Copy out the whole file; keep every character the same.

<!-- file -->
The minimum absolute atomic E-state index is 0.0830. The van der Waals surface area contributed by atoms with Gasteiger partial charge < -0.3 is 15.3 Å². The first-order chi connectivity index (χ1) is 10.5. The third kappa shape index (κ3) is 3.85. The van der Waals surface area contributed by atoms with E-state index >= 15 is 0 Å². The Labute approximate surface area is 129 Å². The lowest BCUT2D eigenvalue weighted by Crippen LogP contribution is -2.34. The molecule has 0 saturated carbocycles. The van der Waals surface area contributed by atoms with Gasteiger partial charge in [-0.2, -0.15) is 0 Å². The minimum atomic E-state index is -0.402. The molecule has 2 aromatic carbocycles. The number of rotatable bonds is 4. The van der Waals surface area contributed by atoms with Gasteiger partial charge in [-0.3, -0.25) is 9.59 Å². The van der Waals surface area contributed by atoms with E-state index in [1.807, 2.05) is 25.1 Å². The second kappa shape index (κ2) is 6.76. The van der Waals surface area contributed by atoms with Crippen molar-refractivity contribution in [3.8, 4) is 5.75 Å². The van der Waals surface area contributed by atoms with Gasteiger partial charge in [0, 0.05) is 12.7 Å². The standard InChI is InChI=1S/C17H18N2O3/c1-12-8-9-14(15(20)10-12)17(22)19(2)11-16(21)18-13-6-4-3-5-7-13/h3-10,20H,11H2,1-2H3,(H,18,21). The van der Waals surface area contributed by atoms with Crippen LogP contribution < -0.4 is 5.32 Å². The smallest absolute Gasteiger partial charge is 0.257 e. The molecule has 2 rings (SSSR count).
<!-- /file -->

The minimum absolute atomic E-state index is 0.0830. The van der Waals surface area contributed by atoms with Gasteiger partial charge < -0.3 is 15.3 Å². The first-order chi connectivity index (χ1) is 10.5. The third kappa shape index (κ3) is 3.85. The van der Waals surface area contributed by atoms with E-state index >= 15 is 0 Å². The Labute approximate surface area is 129 Å². The lowest BCUT2D eigenvalue weighted by Crippen LogP contribution is -2.34. The molecule has 0 saturated carbocycles. The van der Waals surface area contributed by atoms with Gasteiger partial charge in [-0.2, -0.15) is 0 Å². The minimum atomic E-state index is -0.402. The molecule has 2 aromatic carbocycles. The number of rotatable bonds is 4. The van der Waals surface area contributed by atoms with Gasteiger partial charge in [-0.3, -0.25) is 9.59 Å². The van der Waals surface area contributed by atoms with E-state index in [1.807, 2.05) is 25.1 Å². The second kappa shape index (κ2) is 6.76. The van der Waals surface area contributed by atoms with Crippen molar-refractivity contribution in [3.8, 4) is 5.75 Å². The van der Waals surface area contributed by atoms with Gasteiger partial charge in [0, 0.05) is 12.7 Å². The standard InChI is InChI=1S/C17H18N2O3/c1-12-8-9-14(15(20)10-12)17(22)19(2)11-16(21)18-13-6-4-3-5-7-13/h3-10,20H,11H2,1-2H3,(H,18,21). The van der Waals surface area contributed by atoms with Crippen LogP contribution < -0.4 is 5.32 Å². The smallest absolute Gasteiger partial charge is 0.257 e. The molecule has 2 rings (SSSR count).